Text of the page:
Maryknoll Father Frank Breen reflects on the sharing of the bread and wine in the Eucharistic feast as an expression of our human need for one another.
A summary of the readings:
Genesis 14: 18-20; Melchizedek brought out bread and wine
Psalm 110: 1-2, 3-4; A priest forever according to the order of Melchizedek
1 Corinthians 11: 23-26; When you eat this bread and drink this cup you proclaim the death of the Lord
Luke 9: 11-17; Jesus pronounced a blessing over the five loaves and two fishes and gave them to his disciples to distribute to the crowd. All ate until they were full.
The celebration of Corpus Christi can take on a variety of meanings, such as a focus on the sacrifice of the Mass or the Eucharist as an object of devotion. However, in the readings this year the emphasis is more on bread and wine (or fish) as symbols of Christ’s death and abiding presence with us today. Therefore, let us look more closely at the role that bread and wine, or to put it more succinctly, food and drink, play in enabling us to understand the deeper mystery of the Eucharist as a meal. The Second Vatican Council, in fact, took pains to re-emphasize something that had been lost, namely that for the early Church the Eucharist was always celebrated as a meal.
In the book "Catching Fire: How Cooking Made Us Human," British primatologist Richard Wrangham describes the profound impact the domestication of fire made on the physiological evolution of human beings. The most famous ancient hominin, Homo Erectus, most likely was the first to use fire to cook food, as we have found fossil remains of charcoal ashes and animal bones in the same place dating to around 1.5 million years ago, although this species did not actually domesticate fire until about 750,000 years ago. Human ability to cook food gave them a huge advantage over all other species that continued to eat raw food.
Cooked food led to quicker digestion, meaning that humans did not have to lie around waiting for their food to digest and could extract more protein from the food (especially cooked meat), which aided brain growth. In conjunction with another evolutionary advance, bipedal walking, humans were able to grow bigger brains that could be well balanced on top of the body. This is referred to as symbiotic evolution.
Cooking food, however, had social consequences, since cooking food takes time. As a result, the whole household gathered around the hearth while awaiting the cooked meal and then ate together. Although other species, including most primates, are social animals that live in groups, the human act of coming to the same place each evening (or at some designated time each day or most days) to eat together formed humans into the social animal par excellence. It was probably also in the action of sharing food that rudimentary forms of human language began to develop, even though evidence of true language dates back only one to two hundred thousand years ago.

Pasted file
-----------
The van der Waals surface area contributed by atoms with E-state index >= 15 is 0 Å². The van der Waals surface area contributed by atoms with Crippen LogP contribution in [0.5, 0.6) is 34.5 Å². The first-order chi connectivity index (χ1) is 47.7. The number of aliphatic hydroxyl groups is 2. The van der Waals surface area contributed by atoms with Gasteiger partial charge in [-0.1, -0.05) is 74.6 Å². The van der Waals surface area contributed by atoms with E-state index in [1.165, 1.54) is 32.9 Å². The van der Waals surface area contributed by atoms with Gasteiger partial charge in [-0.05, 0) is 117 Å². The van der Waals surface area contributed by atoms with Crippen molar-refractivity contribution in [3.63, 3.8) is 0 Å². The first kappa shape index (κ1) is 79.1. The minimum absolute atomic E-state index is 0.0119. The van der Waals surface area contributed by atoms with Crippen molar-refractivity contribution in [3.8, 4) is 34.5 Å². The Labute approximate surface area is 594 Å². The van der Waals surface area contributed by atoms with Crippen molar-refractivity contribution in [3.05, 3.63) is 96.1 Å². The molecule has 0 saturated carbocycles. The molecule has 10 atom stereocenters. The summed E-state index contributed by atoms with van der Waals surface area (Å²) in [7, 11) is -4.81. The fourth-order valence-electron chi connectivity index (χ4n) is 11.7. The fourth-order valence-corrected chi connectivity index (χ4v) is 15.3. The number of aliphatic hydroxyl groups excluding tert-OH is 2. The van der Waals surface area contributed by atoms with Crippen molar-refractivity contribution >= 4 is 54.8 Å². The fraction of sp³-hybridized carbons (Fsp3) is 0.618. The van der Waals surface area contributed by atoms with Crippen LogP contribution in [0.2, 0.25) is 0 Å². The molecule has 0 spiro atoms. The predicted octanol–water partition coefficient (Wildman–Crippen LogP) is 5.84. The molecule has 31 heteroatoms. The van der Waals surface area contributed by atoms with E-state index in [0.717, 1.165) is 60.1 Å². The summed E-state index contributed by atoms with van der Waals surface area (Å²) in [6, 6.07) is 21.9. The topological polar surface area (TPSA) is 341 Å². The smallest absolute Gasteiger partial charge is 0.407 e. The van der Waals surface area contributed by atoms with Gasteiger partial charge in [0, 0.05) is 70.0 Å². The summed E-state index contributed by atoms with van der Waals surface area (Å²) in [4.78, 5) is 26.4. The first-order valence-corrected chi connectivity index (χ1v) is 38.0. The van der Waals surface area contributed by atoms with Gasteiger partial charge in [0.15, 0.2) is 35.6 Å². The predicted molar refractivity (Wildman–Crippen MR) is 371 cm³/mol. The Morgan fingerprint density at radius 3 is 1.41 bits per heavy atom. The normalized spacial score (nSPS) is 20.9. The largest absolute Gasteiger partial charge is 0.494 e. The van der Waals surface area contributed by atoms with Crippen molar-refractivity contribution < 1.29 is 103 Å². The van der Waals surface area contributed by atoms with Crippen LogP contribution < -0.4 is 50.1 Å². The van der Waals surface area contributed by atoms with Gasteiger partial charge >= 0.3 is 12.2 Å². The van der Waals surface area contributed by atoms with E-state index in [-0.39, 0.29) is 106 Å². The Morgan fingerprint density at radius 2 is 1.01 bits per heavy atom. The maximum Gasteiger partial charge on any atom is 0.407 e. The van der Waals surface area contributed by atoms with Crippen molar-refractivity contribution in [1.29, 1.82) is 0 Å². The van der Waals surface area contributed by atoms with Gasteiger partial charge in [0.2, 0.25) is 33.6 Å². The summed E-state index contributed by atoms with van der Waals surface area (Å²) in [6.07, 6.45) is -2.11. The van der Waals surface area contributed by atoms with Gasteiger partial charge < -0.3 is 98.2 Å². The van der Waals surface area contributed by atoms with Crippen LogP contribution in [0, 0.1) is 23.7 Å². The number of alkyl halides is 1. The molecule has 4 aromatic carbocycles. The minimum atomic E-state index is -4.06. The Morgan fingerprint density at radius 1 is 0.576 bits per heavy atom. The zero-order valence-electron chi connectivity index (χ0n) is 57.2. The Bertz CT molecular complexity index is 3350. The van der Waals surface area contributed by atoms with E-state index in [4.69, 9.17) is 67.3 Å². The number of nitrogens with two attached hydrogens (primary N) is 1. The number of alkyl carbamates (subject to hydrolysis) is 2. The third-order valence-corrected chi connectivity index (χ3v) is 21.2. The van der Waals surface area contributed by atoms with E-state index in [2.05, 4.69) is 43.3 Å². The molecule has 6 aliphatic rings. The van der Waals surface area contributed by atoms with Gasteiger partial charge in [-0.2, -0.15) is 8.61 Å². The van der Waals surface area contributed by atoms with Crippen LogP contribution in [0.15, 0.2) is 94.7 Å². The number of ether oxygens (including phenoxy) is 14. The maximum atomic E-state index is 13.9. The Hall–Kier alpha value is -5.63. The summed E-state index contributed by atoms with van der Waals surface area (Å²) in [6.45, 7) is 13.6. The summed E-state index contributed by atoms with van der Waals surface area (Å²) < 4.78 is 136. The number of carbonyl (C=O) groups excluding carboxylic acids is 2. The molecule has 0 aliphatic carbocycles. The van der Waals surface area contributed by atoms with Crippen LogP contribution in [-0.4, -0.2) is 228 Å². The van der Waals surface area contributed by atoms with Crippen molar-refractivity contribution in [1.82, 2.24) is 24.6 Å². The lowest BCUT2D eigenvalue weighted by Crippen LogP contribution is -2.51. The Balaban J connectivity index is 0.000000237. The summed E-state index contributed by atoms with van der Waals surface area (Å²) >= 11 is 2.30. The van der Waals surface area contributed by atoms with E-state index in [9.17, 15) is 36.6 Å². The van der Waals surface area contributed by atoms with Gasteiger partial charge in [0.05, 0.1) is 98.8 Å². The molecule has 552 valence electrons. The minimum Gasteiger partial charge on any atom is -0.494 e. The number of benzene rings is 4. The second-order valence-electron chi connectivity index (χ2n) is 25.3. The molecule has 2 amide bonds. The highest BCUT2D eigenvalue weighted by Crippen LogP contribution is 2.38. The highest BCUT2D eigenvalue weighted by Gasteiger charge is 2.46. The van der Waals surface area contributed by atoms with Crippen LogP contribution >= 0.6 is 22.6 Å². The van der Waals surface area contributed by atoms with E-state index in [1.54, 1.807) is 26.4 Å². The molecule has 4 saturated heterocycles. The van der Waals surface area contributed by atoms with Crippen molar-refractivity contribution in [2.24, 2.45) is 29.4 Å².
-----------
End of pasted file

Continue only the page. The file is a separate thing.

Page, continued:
Thus, we can say that from an anthropological perspective the meal is the most fundamental instrument and symbol of our social nature. Social psychology has shown that it is beneficial for humans to share a meal with others, usually a primary group such as a family, at least once a day. In contrast, living alone can be harmful to one’s health.
These realizations raise sacramental questions: is the Eucharist a meal? And if so, why did the early church choose a ritual meal as the primary sacrament for remembering Jesus’ life, death and resurrection? Furthermore, it is not only the early Christian community that had ritual meals; Jews and other peoples of the Mediterranean likewise celebrated aspects of their faith with ritual meals.
Even today food is of fundamental significance and importance to all people, and not only because we have to eat to live. In the Philippines, the first thing a guest is asked when arriving at the host’s home is whether the guest has eaten. In Sub-Saharan Africa it is essential for the host to offer a guest something to eat, or at least a hearty drink such as a full pot of tea, and it is obligatory for the guest to eat the food. The sharing of food and drink symbolizes not only good hospitality but also the common humanity shared by host and guest. Even in ultra-modern America we know how important meals are to celebrate noteworthy events, such as Thanksgiving or after the funeral of a loved one.
What does celebrating the Eucharist as a meal symbolize for us in the church today? First of all, it is a communal exercise, not a private devotion. In addition, the home-bound should receive communion, preferably in the presence of others, as a sign of their full participation in the community. The Eucharist is also a sign of breaking down class and ethnic barriers, often proclaimed when we sing, “All are welcome in this place.” And finally, the sharing of the Eucharistic meal is an expression of our will to share the economic goods of the community and of society in an egalitarian way, so that we can actively take part in the alleviation of poverty.
So, as we partake of the Eucharist at Mass today, let us make this a truly human action, a sacramental action and a divine action.